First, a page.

Belmont High Seniors Seek Donated Supplies To Help Women In Need At Rosie’s Place. [VIDEO]

Photo: Belmont High rising seniors (from left) Eva Gruia, Reese Campbell, and Melis Demirtas are collecting women’s essential goods through Aug. 16 to donate to Rosie’s Place in Boston

For many, summer is a time for getting out into the hot sunshine, sweating a lot before heading indoors for one of a couple of showers in the comfort of an air-conditioned home.

But for poor and homeless women – on the streets or with nowhere cool and safe to go – the season’s intense sun, heat, and humidity create hygienic issues that many do not think of daily. In addition to dehydration and sunburn, the risk of rash and infections increases without running water or a place to clean up. A recent study reported that those without a reliable way of personal hygiene have a higher rate of mental health concerns.

Three rising Belmont High seniors are working to help those homeless and in-need women who lack simple health supplies. From now until Wednesday, Aug. 16, Reese Campbell, Eva Gruia, and Melos Demiras have set up a drop box behind Belmont Center’s Champion Sporting Goods adjacent to the Claflin Street parking lot to collect women’s essential goods that will be donated to Rosie’s Place, the largest women’s shelter in New England.

“This summer, I have been volunteering [at Rosie’s Place], and it is heartbreaking to see how many people need essential goods,” said Campbell. She said the donated supplies will be used to create care packages to distribute to women who need them.

At this time, the shelter is explicitly looking for full-sized and unused items listed below:


  • toothpaste
  • toothbrushes
  • floss
  • deodorant
  • soap
  • body wash
  • lip balm
  • face cream
  • hand lotion
  • shampoo and conditioner
  • hand sanitizer
  • wipes

So far, the friends have received 444 donated items, resulting in 20 care packages with a goal of presenting 100 packages to women in need.

Packages with donated supplies heading to Rosie’s Place (credit: Reese Campbell)

“We are asking people to donate at least one item to make a big difference,” said Campbell. “I feel like because these [items are] very rarely accessible to us, we don’t realize the importance of our everyday lives.”

“We are really grateful that Champions has been very supportive of the drive,” said Campbell. “Gerry Dickhaut, the current owner, and Andy Pollock, one of the future owners of the store, were both one of the first people to donate many items to our cause.”

The soon-to-be seniors have been posting progress updates on Instagram @shelteringheartsproject. 

If people want us to pick up items from their house, they can arrange it by emailing

“All three of us are very fortunate to be living in Belmont and have many opportunities around us. And we want to use our free time to help other people that might not be as fortunate as we are because we can give back, and that’s what we should be doing,” said Campbell.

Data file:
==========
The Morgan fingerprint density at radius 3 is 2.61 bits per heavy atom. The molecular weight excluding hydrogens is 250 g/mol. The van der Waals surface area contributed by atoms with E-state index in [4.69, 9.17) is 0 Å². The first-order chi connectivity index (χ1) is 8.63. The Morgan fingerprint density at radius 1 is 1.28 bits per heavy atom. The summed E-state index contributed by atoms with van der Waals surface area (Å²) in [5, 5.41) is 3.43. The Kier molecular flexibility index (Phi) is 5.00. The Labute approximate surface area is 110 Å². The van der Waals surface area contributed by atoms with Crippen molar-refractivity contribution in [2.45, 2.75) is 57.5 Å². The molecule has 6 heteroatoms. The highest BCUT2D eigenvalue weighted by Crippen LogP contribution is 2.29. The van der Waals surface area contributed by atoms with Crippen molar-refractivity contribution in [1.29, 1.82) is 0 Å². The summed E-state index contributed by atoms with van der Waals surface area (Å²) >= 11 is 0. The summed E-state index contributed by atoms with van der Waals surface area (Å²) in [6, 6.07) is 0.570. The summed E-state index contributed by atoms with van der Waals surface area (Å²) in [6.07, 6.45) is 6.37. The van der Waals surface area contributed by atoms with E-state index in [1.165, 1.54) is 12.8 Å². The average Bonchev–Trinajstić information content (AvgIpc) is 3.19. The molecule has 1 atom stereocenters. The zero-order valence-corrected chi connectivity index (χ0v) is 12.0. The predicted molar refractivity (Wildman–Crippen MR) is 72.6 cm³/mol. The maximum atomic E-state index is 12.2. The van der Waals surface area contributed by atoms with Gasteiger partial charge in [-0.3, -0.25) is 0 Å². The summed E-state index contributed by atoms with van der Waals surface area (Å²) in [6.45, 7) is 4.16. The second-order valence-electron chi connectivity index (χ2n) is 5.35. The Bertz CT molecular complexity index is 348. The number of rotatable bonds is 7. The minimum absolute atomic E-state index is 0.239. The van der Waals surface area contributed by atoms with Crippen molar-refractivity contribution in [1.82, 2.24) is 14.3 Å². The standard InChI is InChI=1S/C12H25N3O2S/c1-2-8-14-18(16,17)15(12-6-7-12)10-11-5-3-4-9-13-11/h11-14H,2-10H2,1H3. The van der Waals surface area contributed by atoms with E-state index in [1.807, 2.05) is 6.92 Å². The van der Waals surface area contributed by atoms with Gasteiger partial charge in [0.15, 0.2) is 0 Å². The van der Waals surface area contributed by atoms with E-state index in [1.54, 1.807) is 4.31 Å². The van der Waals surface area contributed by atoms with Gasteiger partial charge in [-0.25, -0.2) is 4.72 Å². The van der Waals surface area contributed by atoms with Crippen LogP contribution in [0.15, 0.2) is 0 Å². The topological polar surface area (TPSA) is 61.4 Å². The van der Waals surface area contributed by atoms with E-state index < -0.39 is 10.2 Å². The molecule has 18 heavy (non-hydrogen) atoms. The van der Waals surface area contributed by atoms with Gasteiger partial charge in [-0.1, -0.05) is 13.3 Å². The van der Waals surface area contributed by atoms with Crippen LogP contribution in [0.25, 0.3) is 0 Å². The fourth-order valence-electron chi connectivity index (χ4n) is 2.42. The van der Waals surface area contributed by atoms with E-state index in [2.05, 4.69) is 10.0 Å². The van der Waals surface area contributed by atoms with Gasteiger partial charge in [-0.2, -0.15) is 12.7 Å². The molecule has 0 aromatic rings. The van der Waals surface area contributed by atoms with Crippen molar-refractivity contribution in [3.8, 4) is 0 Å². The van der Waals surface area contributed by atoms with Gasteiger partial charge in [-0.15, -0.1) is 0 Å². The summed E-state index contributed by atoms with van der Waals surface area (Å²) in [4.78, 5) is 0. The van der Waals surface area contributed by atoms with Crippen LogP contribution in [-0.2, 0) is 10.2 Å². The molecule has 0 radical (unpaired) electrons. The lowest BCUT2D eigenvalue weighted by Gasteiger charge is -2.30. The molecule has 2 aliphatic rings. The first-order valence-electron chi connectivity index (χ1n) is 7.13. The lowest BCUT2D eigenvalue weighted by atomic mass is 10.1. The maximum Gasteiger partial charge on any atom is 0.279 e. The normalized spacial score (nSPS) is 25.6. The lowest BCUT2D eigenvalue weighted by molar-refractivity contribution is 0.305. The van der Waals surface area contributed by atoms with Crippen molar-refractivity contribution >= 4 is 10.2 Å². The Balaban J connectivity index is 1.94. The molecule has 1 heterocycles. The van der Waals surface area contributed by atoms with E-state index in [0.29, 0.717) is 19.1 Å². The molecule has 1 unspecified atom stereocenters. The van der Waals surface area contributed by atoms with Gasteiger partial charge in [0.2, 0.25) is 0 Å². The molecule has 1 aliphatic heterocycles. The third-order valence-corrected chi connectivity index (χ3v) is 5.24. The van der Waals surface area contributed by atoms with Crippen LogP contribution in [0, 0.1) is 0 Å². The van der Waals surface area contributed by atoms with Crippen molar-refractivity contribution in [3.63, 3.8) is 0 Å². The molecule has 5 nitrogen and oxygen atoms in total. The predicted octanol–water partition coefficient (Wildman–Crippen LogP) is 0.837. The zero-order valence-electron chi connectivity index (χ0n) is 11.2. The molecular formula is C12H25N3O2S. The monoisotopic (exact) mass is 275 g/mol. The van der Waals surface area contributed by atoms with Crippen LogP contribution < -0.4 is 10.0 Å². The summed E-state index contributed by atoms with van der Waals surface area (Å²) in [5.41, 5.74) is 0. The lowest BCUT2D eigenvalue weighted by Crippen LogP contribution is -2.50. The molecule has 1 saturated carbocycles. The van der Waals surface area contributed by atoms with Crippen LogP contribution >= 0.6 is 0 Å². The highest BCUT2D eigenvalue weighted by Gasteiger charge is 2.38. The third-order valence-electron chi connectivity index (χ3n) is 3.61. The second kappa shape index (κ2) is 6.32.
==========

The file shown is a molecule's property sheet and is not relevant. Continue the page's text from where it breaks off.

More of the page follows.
St. Joseph Hosting Forum on The Many Faces of Homelessness This Sunday

Photo: Everyone should have a home.

With three-quarters of Americans living paycheck-to-paycheck, with little to no emergency savings to draw on, the specter of homelessness is as close as losing a job, a medical emergency or some other unexpected event.

To raise awareness of the unprecedented growth in the number of homeless families and individuals in Massachusetts, the Tricommunity Coalition to End Homelessness is sponsoring “The Many Faces of Homelessness,” a forum to discuss homelessness in the communities of Belmont, Waltham and Watertown.

 The forum will be held on Sunday, April 26, from 1:30 p.m. to 3:30 p.m. at St. Joseph Parish Hall, 130 Common St.

Supported by local civic and religious organizations, the event focuses attention on the realities of the homeless populations in our towns. The founding members of the Tricommunity Coalition include New Roads Catholic Community (the parishes of St. Joseph and St. Luke) and the Advocacy Network to End Family Homelessness.

Doors will open at 1 pm for refreshments and an opportunity to meet with representatives from more than a dozen organizations that serve the homeless in our communities who will staff exhibits and provide information on their work. This will also offer an opportunity for individuals attending the forum to become involved in programs that assist homeless individuals and families.

Libby Hayes, Executive Director of Homes for Families and advocate for improving housing options, is the keynote speaker. Representatives from local social service, housing and public safety organizations will participate on a panel to discuss their programs’ impact on homeless families, individuals and youth. Panelists include:

  • Tori LaPon from Mary House, a family shelter in Waltham;  
  • Brian Costello, director of the Watertown Housing Authority;  
  • Sgt. Robert Scarpone, Waltham Area Homeless Assistance Coalition;  
  • Dick Rogers, Bristol Lodge Men’s and Women’s Shelter; 
  • Ann Copeman, Homeless Student representative, Waltham Public Schools
  • Julie Land, Waltham Day Center.

Individuals who have been homeless will share their experiences.

Local legislators State Sen. Will Brownsberger and State Reps. Dave Rogers, John Lawn, and Jonathan Hecht will offer their perspectives on pending legislation and respond to questions from attendees.